Belgian Waterzooi

Belgian Waterzooi

Waterzooi, pronounced “vah-ter-zoy” is one of Belgium’s most famous and loved dishes. The creamy soup-stew got its name from the Dutch term “zooien” meaning “to boil”. The stew originated in the Flemish-speaking province of Flanders, and it was said to have been a favorite dish of Charles V (Holy Roman Emperor) who was born in the city of Ghent. Ghent was (and is) settled on the sea canal which was once home to many varietals of fish and can be credited with the creation of Waterzooi. Originally, this thickened soup-stew was made with boiled fish (either freshwater or sea), broth, and vegetables, and was thickened with cream and egg yolks. Since the creation of Waterzooi, there have been laws created prohibiting fishing in the Ghent canal; virtually no fish have been caught in the canal since World War II. Because seafood was no longer the most accessible protein, the tasty stew evolved into one more commonly cooked with chicken. If you’re in Belgium, look for “viszooitje” if you want fish stew and “kippenwaterzooi” if you’re after the chicken version.

This recipe uses chicken, although you could easily substitute white fish if you so desired. Serve alone, over rice, or with a crusty baguette.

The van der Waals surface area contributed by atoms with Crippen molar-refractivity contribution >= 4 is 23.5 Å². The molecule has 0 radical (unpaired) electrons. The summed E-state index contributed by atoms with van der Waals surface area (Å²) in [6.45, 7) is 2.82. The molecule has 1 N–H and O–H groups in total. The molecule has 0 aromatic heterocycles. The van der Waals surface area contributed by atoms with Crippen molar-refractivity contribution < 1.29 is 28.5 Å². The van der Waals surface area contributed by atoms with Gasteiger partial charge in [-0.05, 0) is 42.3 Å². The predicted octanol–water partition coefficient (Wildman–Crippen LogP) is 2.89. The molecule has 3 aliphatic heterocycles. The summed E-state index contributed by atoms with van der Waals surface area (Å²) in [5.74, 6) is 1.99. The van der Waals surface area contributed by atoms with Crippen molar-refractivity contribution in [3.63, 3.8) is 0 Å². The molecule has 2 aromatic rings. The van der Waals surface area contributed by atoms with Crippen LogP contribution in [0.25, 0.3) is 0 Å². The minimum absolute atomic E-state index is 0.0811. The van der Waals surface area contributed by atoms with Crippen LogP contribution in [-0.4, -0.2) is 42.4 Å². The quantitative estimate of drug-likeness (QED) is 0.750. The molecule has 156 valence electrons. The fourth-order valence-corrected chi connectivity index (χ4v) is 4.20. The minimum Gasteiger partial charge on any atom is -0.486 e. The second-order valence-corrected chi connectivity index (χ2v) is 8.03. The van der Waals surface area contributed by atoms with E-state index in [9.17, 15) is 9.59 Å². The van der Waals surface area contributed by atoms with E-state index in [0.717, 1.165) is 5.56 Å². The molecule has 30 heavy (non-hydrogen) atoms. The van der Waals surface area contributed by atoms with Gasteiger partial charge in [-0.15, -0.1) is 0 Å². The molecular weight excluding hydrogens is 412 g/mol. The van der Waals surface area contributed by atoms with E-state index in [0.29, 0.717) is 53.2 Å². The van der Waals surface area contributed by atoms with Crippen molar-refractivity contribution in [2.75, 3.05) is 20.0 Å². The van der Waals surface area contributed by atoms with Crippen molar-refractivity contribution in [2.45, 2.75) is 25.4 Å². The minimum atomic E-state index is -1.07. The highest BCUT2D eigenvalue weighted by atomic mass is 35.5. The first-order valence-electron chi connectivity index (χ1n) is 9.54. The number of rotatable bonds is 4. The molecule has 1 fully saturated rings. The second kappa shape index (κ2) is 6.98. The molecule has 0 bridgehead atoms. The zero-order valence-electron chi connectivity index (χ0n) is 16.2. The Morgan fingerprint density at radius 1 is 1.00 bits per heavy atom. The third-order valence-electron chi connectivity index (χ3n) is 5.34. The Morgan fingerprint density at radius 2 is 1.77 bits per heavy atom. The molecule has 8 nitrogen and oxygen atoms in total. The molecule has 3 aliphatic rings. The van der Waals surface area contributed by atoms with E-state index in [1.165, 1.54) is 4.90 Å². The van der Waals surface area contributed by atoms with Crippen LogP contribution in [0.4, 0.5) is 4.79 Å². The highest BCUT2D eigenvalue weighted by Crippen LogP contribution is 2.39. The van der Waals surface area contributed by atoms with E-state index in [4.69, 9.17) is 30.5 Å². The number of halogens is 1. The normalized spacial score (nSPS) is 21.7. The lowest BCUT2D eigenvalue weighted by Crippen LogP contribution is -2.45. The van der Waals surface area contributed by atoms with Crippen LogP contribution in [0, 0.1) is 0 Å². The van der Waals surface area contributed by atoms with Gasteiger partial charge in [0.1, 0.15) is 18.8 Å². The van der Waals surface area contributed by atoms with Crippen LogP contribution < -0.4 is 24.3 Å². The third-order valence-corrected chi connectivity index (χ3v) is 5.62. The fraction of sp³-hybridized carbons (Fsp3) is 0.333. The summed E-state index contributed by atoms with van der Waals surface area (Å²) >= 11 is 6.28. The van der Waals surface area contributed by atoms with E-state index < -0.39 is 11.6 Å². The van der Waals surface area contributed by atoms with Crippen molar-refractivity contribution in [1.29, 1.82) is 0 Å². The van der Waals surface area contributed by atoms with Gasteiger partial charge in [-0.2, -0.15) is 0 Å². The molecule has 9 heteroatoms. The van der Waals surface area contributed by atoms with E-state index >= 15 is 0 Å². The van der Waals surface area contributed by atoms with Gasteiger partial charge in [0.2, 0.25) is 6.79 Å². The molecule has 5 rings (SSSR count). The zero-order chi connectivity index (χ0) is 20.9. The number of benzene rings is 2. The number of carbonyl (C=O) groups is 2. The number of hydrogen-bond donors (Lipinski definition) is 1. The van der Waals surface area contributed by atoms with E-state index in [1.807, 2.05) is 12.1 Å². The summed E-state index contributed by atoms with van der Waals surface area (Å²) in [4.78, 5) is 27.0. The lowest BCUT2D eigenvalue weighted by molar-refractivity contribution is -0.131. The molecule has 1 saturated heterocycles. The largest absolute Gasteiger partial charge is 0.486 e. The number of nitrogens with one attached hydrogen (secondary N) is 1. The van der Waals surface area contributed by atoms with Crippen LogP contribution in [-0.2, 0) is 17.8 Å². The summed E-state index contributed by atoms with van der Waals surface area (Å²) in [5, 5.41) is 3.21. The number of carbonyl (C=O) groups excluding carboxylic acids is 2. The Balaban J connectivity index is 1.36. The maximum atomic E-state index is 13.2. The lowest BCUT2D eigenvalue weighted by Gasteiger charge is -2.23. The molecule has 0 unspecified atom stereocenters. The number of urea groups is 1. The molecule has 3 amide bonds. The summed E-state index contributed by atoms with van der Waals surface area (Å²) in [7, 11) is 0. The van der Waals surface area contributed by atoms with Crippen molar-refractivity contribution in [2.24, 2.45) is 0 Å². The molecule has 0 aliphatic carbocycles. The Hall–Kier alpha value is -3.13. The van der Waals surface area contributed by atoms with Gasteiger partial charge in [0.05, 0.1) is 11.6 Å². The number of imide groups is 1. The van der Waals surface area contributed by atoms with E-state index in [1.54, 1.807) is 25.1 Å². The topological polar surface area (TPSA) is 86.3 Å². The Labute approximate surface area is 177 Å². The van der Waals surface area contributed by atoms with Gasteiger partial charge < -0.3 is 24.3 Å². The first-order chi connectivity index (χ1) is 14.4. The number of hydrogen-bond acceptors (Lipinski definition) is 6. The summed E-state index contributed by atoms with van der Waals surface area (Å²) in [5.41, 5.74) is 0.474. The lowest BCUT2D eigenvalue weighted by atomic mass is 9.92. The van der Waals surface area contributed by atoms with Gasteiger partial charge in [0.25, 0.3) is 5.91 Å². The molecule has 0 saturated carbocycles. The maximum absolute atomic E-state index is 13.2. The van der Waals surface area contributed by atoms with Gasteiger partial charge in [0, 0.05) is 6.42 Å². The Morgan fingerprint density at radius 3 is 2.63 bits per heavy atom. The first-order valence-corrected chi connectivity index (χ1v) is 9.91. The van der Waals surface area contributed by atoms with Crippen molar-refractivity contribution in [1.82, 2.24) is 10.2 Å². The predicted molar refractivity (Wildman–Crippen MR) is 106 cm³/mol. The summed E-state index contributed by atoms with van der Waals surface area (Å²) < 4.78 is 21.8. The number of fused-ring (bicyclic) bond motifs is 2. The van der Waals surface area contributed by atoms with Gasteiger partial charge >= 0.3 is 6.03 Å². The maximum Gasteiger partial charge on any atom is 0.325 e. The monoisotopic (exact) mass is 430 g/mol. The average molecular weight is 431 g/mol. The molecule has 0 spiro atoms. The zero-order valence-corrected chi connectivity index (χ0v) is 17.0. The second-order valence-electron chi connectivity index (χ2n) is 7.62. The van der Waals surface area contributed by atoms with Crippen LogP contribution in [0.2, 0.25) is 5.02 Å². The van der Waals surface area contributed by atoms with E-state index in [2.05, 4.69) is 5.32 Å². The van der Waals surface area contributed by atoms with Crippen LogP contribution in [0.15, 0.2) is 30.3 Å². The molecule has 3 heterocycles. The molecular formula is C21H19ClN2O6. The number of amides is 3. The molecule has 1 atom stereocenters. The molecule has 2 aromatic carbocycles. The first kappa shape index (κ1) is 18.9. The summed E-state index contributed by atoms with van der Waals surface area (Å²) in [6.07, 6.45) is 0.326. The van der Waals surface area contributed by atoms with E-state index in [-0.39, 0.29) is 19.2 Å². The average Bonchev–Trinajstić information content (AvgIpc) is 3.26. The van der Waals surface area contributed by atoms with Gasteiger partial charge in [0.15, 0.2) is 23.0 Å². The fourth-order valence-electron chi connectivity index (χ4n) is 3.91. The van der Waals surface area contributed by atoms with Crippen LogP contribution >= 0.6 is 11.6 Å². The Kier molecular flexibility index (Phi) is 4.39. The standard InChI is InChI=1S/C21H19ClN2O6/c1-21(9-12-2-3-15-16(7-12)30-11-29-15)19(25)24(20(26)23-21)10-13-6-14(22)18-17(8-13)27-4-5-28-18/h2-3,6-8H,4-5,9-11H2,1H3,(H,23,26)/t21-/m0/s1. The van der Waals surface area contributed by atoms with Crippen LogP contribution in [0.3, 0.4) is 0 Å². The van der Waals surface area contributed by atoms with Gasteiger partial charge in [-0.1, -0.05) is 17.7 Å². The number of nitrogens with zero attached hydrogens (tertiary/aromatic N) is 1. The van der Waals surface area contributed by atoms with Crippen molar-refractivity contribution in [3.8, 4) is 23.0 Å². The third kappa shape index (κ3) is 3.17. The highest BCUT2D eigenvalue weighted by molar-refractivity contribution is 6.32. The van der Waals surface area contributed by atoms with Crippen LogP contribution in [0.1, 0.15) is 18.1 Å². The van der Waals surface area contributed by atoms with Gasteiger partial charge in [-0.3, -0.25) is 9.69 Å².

2 tablespoons butter

2 carrots, sliced

1 yellow onion, diced

1 leek, white and tender green parts only, sliced

2 ribs of celery, thinly sliced

2 potatoes, peeled and cut into 1/2 inch cubes

Salt and pepper to taste

6 cups chicken stock

1 bay leaf

1 teaspoon dry parsley

1 teaspoon dry thyme

4 chicken breasts, approximately 8 ounces each

1 cup heavy cream

2 teaspoons cornstarch

1 egg

1 teaspoon lemon juice

Fresh parsley for garnish.


Servings: 6



Melt butter in a large sauce pan. Add carrots, onion, leek, celery, and potatoes, and sauté for 5-6 minutes, seasoning with salt and pepper.

Place the chicken breasts on top of the vegetables. Add the stock, bay leaf, parsley, and thyme to the pot, ensuring the chicken is completely covered. Bring to a boil, then reduce to a simmer and allow the chicken to poach for 12-15 minutes (or until cooked through).

Remove and slice the chicken.

Skim any fat that has risen to the top of the soup.

Whisk cream and cornstarch together. In a mixing bowl, beat the egg yolk, then add the cream mixture to the egg. One small ladle at a time, add some of the soup broth to the egg mixture to temper it (this will help to avoid scrambled eggs in your soup). Once the mixture is tempered, add the egg mixture to the saucepan and stir well to combine. Add the chicken back to the saucepan. Stir in one teaspoon of lemon juice.

Add salt and pepper to taste and top with fresh parsley, if desired. Serve immediately.


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